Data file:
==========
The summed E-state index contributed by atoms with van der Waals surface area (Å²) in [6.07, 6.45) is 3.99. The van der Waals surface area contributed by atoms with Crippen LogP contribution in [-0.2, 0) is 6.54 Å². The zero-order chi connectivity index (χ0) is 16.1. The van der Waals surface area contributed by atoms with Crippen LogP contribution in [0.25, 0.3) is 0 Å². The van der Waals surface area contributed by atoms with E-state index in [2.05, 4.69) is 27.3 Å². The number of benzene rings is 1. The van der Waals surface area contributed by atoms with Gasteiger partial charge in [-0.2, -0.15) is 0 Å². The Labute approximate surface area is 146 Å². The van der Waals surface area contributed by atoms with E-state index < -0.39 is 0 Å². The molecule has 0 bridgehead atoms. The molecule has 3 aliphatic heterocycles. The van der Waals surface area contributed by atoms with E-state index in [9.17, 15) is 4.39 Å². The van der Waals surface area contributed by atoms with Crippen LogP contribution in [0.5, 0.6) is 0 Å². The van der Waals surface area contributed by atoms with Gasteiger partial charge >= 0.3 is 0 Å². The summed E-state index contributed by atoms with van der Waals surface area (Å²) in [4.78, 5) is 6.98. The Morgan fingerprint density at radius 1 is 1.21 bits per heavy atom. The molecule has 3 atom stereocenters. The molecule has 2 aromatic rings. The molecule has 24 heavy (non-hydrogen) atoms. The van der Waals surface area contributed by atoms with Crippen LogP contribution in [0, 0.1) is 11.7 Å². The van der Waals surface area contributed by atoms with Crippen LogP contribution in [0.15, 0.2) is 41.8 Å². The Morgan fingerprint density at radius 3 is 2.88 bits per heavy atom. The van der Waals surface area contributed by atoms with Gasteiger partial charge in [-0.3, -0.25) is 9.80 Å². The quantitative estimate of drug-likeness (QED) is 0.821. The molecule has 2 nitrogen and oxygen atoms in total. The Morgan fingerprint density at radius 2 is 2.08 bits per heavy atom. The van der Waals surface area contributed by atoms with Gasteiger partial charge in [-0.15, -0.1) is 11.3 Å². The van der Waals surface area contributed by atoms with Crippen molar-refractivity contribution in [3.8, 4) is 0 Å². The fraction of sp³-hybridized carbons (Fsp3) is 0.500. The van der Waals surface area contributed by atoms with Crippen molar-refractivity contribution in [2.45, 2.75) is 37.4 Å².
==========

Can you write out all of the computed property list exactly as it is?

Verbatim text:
The summed E-state index contributed by atoms with van der Waals surface area (Å²) in [6.07, 6.45) is 3.99. The van der Waals surface area contributed by atoms with Crippen LogP contribution in [-0.2, 0) is 6.54 Å². The zero-order chi connectivity index (χ0) is 16.1. The van der Waals surface area contributed by atoms with Crippen LogP contribution in [0.25, 0.3) is 0 Å². The van der Waals surface area contributed by atoms with E-state index in [2.05, 4.69) is 27.3 Å². The number of benzene rings is 1. The van der Waals surface area contributed by atoms with Gasteiger partial charge in [-0.2, -0.15) is 0 Å². The Labute approximate surface area is 146 Å². The van der Waals surface area contributed by atoms with E-state index < -0.39 is 0 Å². The molecule has 0 bridgehead atoms. The molecule has 3 aliphatic heterocycles. The van der Waals surface area contributed by atoms with E-state index in [9.17, 15) is 4.39 Å². The van der Waals surface area contributed by atoms with Crippen LogP contribution in [0.5, 0.6) is 0 Å². The van der Waals surface area contributed by atoms with Gasteiger partial charge >= 0.3 is 0 Å². The summed E-state index contributed by atoms with van der Waals surface area (Å²) in [4.78, 5) is 6.98. The Morgan fingerprint density at radius 1 is 1.21 bits per heavy atom. The molecule has 3 atom stereocenters. The molecule has 2 aromatic rings. The molecule has 24 heavy (non-hydrogen) atoms. The van der Waals surface area contributed by atoms with Crippen LogP contribution in [0, 0.1) is 11.7 Å². The van der Waals surface area contributed by atoms with Crippen LogP contribution in [0.15, 0.2) is 41.8 Å². The Morgan fingerprint density at radius 3 is 2.88 bits per heavy atom. The van der Waals surface area contributed by atoms with Gasteiger partial charge in [-0.3, -0.25) is 9.80 Å². The quantitative estimate of drug-likeness (QED) is 0.821. The molecule has 2 nitrogen and oxygen atoms in total. The Morgan fingerprint density at radius 2 is 2.08 bits per heavy atom. The van der Waals surface area contributed by atoms with Gasteiger partial charge in [-0.15, -0.1) is 11.3 Å². The van der Waals surface area contributed by atoms with Crippen molar-refractivity contribution in [3.8, 4) is 0 Å². The fraction of sp³-hybridized carbons (Fsp3) is 0.500. The van der Waals surface area contributed by atoms with Crippen molar-refractivity contribution in [2.45, 2.75) is 37.4 Å².